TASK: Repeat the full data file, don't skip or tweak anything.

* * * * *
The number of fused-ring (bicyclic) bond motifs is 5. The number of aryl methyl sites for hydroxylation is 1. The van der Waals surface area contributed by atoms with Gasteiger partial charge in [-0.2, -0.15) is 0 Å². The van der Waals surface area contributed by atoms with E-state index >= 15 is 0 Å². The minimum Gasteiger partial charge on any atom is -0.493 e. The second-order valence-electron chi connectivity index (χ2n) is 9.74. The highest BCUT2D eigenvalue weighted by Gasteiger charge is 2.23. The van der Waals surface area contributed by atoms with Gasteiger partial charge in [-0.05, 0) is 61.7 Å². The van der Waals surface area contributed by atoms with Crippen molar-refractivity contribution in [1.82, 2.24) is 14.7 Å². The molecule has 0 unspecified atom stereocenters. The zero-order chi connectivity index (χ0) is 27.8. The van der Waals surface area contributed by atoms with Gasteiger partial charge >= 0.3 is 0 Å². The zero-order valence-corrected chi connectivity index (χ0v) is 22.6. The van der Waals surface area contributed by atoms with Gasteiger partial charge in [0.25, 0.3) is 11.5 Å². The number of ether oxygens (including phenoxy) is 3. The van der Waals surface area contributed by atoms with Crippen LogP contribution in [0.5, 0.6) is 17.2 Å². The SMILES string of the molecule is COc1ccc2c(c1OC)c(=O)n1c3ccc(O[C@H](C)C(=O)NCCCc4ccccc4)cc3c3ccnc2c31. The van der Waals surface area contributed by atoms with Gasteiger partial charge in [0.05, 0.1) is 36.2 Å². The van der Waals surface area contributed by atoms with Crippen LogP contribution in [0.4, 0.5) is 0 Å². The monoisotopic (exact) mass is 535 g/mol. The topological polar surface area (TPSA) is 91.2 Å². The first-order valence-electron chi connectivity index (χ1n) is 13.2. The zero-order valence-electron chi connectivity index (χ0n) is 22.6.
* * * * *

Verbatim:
The number of fused-ring (bicyclic) bond motifs is 5. The number of aryl methyl sites for hydroxylation is 1. The van der Waals surface area contributed by atoms with Gasteiger partial charge in [-0.2, -0.15) is 0 Å². The van der Waals surface area contributed by atoms with E-state index >= 15 is 0 Å². The minimum Gasteiger partial charge on any atom is -0.493 e. The second-order valence-electron chi connectivity index (χ2n) is 9.74. The highest BCUT2D eigenvalue weighted by Gasteiger charge is 2.23. The van der Waals surface area contributed by atoms with Gasteiger partial charge in [-0.05, 0) is 61.7 Å². The van der Waals surface area contributed by atoms with Crippen molar-refractivity contribution in [1.82, 2.24) is 14.7 Å². The molecule has 0 unspecified atom stereocenters. The zero-order chi connectivity index (χ0) is 27.8. The van der Waals surface area contributed by atoms with Gasteiger partial charge >= 0.3 is 0 Å². The zero-order valence-corrected chi connectivity index (χ0v) is 22.6. The van der Waals surface area contributed by atoms with Gasteiger partial charge in [0.25, 0.3) is 11.5 Å². The number of ether oxygens (including phenoxy) is 3. The van der Waals surface area contributed by atoms with Crippen LogP contribution in [0.5, 0.6) is 17.2 Å². The SMILES string of the molecule is COc1ccc2c(c1OC)c(=O)n1c3ccc(O[C@H](C)C(=O)NCCCc4ccccc4)cc3c3ccnc2c31. The van der Waals surface area contributed by atoms with Gasteiger partial charge in [0.05, 0.1) is 36.2 Å². The van der Waals surface area contributed by atoms with Crippen LogP contribution in [0.4, 0.5) is 0 Å². The monoisotopic (exact) mass is 535 g/mol. The topological polar surface area (TPSA) is 91.2 Å². The first-order valence-electron chi connectivity index (χ1n) is 13.2. The zero-order valence-electron chi connectivity index (χ0n) is 22.6.